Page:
Oil may hit $40 before rich states open taps

LONDON Sizzling oil prices could rise by another 25 per cent to over $40 a barrel before rich nations open the taps at their massive emergency stockpiles to cool the rally, oil analysts said yesterday.



By (Reuters)

Published: Sat 15 Feb 2003, 3:41 AM

Last updated: Wed 1 Apr 2015, 8:23 PM

Prices have already jumped 45 per cent in three months to mid-$30s per barrel on an explosive cocktail of Iraq war fears, a crippling strike in Venezuela and biting cold in Europe and the United States.

The West has so far baulked at releasing stockpiled oil, confident that Saudi Arabia and others in the Organisation of the Petroleum Exporting Countries are stepping in to cover shortfalls.

But analysts said a stock release may be needed to cap prices in the $40s if war starts on Iraq, the world's eighth largest oil exporter, within a month.

"If the US and Britain decide a military operation is required, the key question is whether there will be a simultaneous announcement that the US Strategic Petroleum Reserve will be used," saidAdam Sieminski of Deutsche Bank.

"I think it will, and this should prevent prices going much over $40."

World oil prices are hovering around two-year highs, with benchmark Brent crude up 10 cents on Friday at $32.56 a barrel and US crude futures at $36.38, up two cents.

High energy costs are already hurting fragile global economic growth, and economists estimate every $10 rise over a year cuts world growth by 0.5 percentage points.

The United States, which with 600 million barrels has the largest emergency stockpiles in the world, has said it is monitoring the situation but that there would be no release yet.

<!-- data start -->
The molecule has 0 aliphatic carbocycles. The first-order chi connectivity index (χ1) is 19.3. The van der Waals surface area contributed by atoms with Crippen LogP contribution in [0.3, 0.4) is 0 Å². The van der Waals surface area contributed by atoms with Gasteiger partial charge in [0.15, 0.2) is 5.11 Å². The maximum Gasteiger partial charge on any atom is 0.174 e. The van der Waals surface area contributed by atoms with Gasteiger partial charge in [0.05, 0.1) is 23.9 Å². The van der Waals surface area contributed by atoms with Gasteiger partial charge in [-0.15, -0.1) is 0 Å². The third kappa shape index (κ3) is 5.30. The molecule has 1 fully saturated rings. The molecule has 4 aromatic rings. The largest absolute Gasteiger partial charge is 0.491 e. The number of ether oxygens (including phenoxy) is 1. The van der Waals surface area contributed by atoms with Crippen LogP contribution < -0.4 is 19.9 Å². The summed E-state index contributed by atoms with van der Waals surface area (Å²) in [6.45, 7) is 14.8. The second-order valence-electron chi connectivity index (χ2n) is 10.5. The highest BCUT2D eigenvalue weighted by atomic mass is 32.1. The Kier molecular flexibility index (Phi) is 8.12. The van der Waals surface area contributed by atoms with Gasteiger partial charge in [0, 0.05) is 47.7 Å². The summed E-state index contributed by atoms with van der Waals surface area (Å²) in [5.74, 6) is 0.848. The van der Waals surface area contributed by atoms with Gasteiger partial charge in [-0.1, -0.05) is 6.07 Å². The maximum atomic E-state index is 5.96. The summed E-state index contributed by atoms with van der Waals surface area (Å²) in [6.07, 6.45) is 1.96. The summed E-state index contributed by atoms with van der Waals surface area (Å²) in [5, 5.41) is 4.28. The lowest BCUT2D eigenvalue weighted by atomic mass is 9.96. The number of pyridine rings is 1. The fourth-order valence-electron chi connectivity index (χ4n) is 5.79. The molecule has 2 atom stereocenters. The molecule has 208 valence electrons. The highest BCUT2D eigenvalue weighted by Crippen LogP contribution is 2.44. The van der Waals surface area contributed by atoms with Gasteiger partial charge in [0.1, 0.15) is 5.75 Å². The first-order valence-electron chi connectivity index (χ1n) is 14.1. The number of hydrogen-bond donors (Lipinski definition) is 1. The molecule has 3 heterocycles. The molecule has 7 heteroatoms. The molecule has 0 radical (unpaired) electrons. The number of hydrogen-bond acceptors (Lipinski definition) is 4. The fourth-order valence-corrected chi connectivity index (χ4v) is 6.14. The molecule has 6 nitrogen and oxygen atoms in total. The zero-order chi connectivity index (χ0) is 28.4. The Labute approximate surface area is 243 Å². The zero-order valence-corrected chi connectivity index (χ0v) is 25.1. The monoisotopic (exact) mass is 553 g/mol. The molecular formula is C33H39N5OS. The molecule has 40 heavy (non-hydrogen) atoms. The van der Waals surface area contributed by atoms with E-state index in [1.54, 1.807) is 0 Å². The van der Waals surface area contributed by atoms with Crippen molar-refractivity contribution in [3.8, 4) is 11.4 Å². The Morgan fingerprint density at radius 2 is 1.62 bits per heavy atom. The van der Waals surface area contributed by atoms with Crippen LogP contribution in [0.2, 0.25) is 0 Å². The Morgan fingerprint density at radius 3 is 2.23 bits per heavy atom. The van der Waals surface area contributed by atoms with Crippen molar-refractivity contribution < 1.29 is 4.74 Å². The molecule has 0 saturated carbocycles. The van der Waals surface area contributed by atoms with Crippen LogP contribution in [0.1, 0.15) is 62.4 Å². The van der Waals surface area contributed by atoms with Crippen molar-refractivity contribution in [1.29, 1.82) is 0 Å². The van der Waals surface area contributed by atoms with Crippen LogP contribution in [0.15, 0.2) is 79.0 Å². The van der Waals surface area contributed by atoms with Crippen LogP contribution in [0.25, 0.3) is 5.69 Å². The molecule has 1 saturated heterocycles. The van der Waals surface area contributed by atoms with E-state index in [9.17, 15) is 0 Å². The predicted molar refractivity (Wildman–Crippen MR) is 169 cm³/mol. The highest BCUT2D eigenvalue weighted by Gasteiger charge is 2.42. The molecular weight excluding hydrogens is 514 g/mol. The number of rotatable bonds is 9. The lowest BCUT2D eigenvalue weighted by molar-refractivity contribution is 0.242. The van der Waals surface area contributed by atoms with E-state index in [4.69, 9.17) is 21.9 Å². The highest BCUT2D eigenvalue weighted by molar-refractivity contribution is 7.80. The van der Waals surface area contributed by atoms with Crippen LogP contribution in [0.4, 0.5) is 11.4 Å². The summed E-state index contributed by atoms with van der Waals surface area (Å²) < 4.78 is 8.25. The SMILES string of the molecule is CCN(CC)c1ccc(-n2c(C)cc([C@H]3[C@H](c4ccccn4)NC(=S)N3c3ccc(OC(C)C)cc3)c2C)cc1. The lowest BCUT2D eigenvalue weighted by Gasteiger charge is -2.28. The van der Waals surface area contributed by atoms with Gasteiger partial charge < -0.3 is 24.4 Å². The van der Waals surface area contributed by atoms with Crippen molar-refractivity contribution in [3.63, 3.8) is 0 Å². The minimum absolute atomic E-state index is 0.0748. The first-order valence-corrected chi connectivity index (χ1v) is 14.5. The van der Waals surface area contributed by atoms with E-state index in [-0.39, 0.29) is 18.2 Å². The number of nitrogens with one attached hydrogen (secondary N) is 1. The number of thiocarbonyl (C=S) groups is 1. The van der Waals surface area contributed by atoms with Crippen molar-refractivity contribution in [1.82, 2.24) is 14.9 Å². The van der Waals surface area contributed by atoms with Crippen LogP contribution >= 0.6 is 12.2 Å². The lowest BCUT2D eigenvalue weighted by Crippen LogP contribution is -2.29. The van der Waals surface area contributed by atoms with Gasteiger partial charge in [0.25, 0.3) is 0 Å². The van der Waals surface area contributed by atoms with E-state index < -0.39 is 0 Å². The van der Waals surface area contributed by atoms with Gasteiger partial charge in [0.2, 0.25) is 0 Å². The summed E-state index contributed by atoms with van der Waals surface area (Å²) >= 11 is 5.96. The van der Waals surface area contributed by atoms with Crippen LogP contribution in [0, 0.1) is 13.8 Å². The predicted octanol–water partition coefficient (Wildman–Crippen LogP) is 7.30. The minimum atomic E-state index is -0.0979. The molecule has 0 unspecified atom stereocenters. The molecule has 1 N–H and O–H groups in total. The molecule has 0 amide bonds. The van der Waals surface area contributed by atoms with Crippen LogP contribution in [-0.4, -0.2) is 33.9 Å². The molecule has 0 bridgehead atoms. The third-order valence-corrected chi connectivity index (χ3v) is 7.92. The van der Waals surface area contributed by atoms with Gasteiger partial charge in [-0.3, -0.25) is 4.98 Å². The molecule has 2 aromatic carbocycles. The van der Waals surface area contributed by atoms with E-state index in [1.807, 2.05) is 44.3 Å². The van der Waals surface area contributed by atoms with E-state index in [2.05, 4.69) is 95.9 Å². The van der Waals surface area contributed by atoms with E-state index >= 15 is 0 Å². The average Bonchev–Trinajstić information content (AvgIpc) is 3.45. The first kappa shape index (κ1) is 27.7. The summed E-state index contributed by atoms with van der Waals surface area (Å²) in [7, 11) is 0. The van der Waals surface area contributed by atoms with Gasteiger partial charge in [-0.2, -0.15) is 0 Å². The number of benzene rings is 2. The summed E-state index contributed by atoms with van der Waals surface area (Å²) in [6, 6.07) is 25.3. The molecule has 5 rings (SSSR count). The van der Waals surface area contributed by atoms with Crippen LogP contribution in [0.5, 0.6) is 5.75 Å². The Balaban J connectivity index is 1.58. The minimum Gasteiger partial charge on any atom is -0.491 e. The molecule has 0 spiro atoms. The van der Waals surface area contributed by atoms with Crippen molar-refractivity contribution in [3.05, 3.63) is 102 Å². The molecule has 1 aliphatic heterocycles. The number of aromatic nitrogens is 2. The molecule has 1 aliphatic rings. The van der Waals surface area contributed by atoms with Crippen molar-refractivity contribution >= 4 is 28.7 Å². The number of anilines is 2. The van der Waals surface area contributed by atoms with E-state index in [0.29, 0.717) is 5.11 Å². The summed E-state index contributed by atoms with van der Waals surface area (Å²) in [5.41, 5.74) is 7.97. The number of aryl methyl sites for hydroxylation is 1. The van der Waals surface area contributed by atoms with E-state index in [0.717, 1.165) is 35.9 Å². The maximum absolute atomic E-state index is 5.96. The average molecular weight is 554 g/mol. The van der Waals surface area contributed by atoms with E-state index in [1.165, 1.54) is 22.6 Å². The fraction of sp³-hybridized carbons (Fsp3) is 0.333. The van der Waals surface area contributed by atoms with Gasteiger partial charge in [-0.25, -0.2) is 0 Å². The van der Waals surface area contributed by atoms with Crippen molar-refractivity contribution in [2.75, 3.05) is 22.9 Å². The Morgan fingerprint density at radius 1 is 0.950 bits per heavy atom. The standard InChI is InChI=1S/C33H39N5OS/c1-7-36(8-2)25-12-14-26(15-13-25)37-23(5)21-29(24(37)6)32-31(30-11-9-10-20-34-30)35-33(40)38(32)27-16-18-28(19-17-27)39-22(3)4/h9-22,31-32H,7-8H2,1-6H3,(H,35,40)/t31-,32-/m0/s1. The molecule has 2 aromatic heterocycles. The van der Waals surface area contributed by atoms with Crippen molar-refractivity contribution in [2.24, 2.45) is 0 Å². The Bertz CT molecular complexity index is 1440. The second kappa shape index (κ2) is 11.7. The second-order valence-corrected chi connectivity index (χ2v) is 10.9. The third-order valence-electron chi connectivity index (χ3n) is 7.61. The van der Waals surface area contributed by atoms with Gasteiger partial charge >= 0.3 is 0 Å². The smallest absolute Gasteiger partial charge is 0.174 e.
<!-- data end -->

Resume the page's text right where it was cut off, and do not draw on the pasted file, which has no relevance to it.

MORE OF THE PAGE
The European Union on Thursday tried to play down expectations of a release saying it was confident Opec could cover should Iraqi supplies be hit.

"The view of the Commission is that there is today no threat of disruption of supply and we are confident in the responsibility of producer countries," a spokesman said.

Mike Rothman, oil analyst for investment bank Merrill Lynch, said he had raised the top end of his 30-day oil price forecast to $41 per barrel for US crude.

"Given the temporary loss of Iraq's exports in the event of war and Opec having to push against their production barriers to make up for those barrels, it becomes obvious that any other interruptions introduce additional upside near-term price risk which would have to be dealt with through the use of emergency oil inventories," he said in a note yesterday.

Rothman said $41 was a significant level because it marked the peak before the 1991 Gulf War and the start of the Iran-Iraq war in 1980.

The Organisation for Economic Co-operation and Development (OECD), which represents the world's richest nations, set up emergency reserves in the aftermath of the 1973 oil crisis, and now oversees 1.3 billion barrels. In addition, oil companies hold 2.5 billion barrels of oil in the OECD, bringing the combined stock level to 3.8 billion barrels, equivalent to 114 days of imports.

The International Energy Agency, the OECD's energy watchdog, can deliver up to 13 million barrels per day (bpd) of stored oil to markets for one month, a rate that falls to five million bpd in the fourth month.

This compares to Iraqi output of 2.5 million bpd, and total Gulf crude flows of some 22 million bpd.


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